In the report, Marine Harvest guided for production in Q4 of 7,000 metric tons in gutted weight, compared to 11,716t in the fourth quarter of 2013. The production level in Q3 2014 for the company was 13,740t.

For 2014, Marine Harvest claimed a production outlook of 49,500t for 2014, compared to 48,389t in 2013. The plan for 2015 is to hit 63,000t.

This heavy production in Q3 has then left a shortage for Q4, as processors ramped up for Christmas.

For processors such as Young’s Seafood, which is supplying J. Sainsbury via Marine Harvest, the situation is proving problematic, as the retailer has a policy of using only Scottish salmon, sources told Undercurrent.

Young’s declined to comment.

Like Sainsbury’s, Waitrose and The Co-operative Group only use only Scottish, while Marks and Spencer uses Scottish and Irish salmon. Tesco, WM Morrison Supermarkets sell Scottish and Norwegian salmon, giving more flexibility.

“We understand that the situation is very tight from Scotland and this is affecting some processors and leaving some gaps in the market, fortunately we have supply secure for both Scottish and Norwegian salmon and are supplying to forecast,” said Simon Smith, managing director of Icelandic Seachill, Tesco’s chilled salmon supplier.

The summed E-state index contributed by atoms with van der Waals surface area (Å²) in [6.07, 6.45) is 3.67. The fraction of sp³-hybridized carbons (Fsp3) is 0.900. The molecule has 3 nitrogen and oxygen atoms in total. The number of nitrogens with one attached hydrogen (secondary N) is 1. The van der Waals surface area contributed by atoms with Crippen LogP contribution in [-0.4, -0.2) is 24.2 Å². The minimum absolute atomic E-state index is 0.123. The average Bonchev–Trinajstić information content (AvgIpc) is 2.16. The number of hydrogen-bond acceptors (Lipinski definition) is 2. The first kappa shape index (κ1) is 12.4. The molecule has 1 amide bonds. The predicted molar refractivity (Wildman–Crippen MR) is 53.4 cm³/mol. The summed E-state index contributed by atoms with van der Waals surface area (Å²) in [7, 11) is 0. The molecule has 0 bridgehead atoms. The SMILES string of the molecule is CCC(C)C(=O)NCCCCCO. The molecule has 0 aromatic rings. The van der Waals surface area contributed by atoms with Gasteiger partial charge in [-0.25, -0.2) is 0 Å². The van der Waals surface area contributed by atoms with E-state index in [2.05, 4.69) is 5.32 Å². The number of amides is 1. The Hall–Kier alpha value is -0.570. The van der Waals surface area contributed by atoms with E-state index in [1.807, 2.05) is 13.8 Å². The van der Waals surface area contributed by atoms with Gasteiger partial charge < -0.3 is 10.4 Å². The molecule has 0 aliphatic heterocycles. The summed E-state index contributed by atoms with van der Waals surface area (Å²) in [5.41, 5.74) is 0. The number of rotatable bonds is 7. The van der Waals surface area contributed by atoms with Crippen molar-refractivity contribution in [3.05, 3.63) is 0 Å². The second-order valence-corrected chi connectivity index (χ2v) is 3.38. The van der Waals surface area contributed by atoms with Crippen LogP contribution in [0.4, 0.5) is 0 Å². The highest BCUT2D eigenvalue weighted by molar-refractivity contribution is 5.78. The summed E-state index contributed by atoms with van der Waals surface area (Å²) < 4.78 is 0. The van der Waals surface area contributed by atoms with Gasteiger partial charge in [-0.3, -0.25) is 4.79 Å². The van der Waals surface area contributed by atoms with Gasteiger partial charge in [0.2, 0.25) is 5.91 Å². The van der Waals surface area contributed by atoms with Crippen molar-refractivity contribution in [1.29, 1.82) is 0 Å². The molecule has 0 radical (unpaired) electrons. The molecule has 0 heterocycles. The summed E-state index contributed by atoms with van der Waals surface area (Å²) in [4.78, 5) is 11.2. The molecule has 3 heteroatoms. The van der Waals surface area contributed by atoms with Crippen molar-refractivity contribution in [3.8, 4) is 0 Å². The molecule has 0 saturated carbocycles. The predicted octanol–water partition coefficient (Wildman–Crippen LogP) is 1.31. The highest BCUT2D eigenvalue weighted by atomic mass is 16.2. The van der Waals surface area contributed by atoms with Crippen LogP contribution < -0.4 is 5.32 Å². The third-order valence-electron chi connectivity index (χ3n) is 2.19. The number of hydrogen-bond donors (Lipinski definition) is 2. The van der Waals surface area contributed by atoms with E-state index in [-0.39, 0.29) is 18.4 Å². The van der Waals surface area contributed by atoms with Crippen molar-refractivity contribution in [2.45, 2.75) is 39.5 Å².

“As per previous years, Icelandic Seachill is in a full supply situation – we have an unbroken record in salmon supply. This year, business has been brisk and we are fulfilling orders without any problems,” he told Undercurrent.

Gilles Charpentier, chairman of Meralliance, which owns Asda salmon supplier Edinburgh Salmon Company (Esco) and is now part of Thai Union Frozen Products, said the quality of fish from Scotland this year is definitely off.

“We are seeing poorer quality fish from Scotland and supply has been shorter than usual. These problems are continuing. There is more sea lice on the fish than in previous years,” he told Undercurrent.

For Christmas, Asda is using Scottish salmon only from Esco, for hot and cold smoked and chilled, he said.